Msgr. Marc J. Filacchione, a longtime FDNY chaplain who was at the scene at the World Trade Center and other venues on 9/11, shared reflections last week on the tragic day.
“It is certainly a date that is going to be remembered forever,” Msgr. Filacchione, 67, told Catholic New York—especially by those, he said, who lost loved ones or who know families impacted by the tragedy, such as the families of firefighters and other first responders who developed illnesses.
“They did a wonderful job, and they’re still paying the price for that work; many of them are still getting sick from 9/11-related illnesses. We’re still losing people...It was a very confusing time. The day was a long day. I didn't get back to the rectory probably until one in the morning.”
Msgr. Filacchione has served as an FDNY chaplain since 1995, and since 2016 as archdiocesan director of the Society for the Propagation of the Faith and director of the Prison Apostolate.
At the time of 9/11, he was pastor of St. Michael’s on West 34th Street, where he served from 1992 until 2004. He also served as pastor of Our Lady of Victory on William Street in Lower Manhattan, 2004-2016.
Msgr. Filacchione, who was ordained in 1980 and named a monsignor in 1995, has also served as director of the Hospital Apostolate. He was a parochial vicar at Blessed Sacrament parish on Staten Island, 1980-1989, and a summer secretary to Cardinal John O’Connor in 1989.
Msgr. Filacchione, reflecting on 9/11, recalled being in the parish office at St. Michael’s that morning. “A parishioner had called me up in the morning after Mass, when the first plane had hit the tower,” he told CNY. “She told me her son was in the building at the World Trade. I remember putting the television on and sure enough the picture of the smoke billowing from the World Trade Center tower was on all of the channels.
“She said her son had just called, that a plane had just hit the tower, the first tower. (He was in that first tower). He got out; he was working. He did get out. And while I was talking with her, the pager went off, the fire department pager. And of course I knew what that was. I knew that we were being called for that event. So I began to make my way down to the World Trade (Center).
“But hearing the number of ambulances and fire trucks and emergency vehicles that were already on the road, I said I wouldn’t make it down there very far. So I took the E train down. I figured it would be easier to get down there by train. I got off at West Fourth Street. The train didn’t go any further because of all the police activity down in Lower Manhattan. The people who were on the subway, they were going to work; they didn't know what was going on up on top, on the street level. They didn’t know that a plane had hit the World Trade; they just knew that the train was being delayed at West Fourth Street. So I got upstairs, and I did get a ride from a police vehicle down to Church Street.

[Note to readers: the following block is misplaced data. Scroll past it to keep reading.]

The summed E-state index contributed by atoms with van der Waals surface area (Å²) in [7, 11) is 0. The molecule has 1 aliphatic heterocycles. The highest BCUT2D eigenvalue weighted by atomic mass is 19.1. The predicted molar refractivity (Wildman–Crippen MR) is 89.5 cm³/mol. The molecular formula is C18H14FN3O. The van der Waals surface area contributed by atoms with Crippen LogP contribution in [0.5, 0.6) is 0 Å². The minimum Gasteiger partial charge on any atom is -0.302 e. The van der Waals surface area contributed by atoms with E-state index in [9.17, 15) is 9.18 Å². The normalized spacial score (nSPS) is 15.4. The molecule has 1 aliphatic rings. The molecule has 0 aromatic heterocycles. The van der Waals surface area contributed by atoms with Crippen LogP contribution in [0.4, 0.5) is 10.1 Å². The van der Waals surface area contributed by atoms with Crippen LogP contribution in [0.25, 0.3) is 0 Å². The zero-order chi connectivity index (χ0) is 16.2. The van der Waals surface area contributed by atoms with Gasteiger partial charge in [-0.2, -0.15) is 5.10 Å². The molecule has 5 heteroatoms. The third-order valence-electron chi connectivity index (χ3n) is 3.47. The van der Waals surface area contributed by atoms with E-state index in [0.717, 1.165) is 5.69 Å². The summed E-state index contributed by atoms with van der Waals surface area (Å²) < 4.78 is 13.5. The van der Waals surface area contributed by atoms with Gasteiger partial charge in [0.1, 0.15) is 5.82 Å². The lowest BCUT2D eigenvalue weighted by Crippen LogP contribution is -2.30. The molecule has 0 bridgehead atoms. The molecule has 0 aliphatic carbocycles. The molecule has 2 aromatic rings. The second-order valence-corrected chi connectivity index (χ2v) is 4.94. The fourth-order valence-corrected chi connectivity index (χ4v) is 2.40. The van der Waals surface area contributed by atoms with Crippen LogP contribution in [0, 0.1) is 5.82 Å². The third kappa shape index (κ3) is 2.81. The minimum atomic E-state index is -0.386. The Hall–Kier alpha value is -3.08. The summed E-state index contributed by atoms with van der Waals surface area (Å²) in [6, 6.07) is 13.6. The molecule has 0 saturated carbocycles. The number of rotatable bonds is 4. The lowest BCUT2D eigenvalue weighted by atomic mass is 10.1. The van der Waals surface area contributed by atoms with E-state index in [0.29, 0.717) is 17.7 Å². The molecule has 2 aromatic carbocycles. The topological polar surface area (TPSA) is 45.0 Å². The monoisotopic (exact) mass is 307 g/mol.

“Not very long after that, debris started coming down from the building. I guess the first building was collapsing. I guess by that time the second building had been hit, and we had to run down into the subway station; the subway station behind St. Paul’s Church, we had to run down there.
“Then the debris started coming down, blocking the entrance to the subway. The police officers down there, they were very helpful getting us out. We walked to the other end of the platform, to the next exit, and that was open and we got out of the subway station. We were filled with powder and everything on our clothes.” (The monsignor eventually learned that the parishioner’s son was among several people who helped a person in a wheelchair down a staircase during their escape).
Msgr. Filacchione and others were overcome by smoke; they received treatment at St. Vincent’s Hospital in Lower Manhattan. He later returned to his parish, cleaned up, changed clothes and then went back to the hospital to comfort firefighters and others being treated there. “Back to the hospital; we weren’t allowed (to return) there at Ground Zero,” he said.
Cardinal Edward Egan, in his Catholic New York column written for the fifth anniversary of 9/11, recalled encountering Msgr. Filacchione at St. Vincent’s. “Within minutes another stretcher-on-wheels arrived, this one bearing one of our archdiocesan priests, Msgr. Marc J. Filacchione, a Catholic chaplain of the New York City Fire Department. He had been overcome by smoke while helping frightened men and women flee...I anointed and blessed him, and he was quickly taken to a room in the hospital.”
In the days, weeks and months that followed 9/11, Msgr. Filacchione and other priests often did return to Ground Zero to bless recovered bodies. “There was a morgue that was set up down there, a temporary morgue,” he said.
During his pastorate at nearby Our Lady of Victory, he served as principal celebrant of 9/11 anniversary Memorial Masses at noontime. “The Mass was done in the years before me; we just followed the tradition. The church was always packed. Many of them had worked down there the day of 9/11. They had their own stories of the events of 9/11, a lot of the survivors. And a number of them lost loved ones, a son or a daughter in the towers, in the events of 9/11.”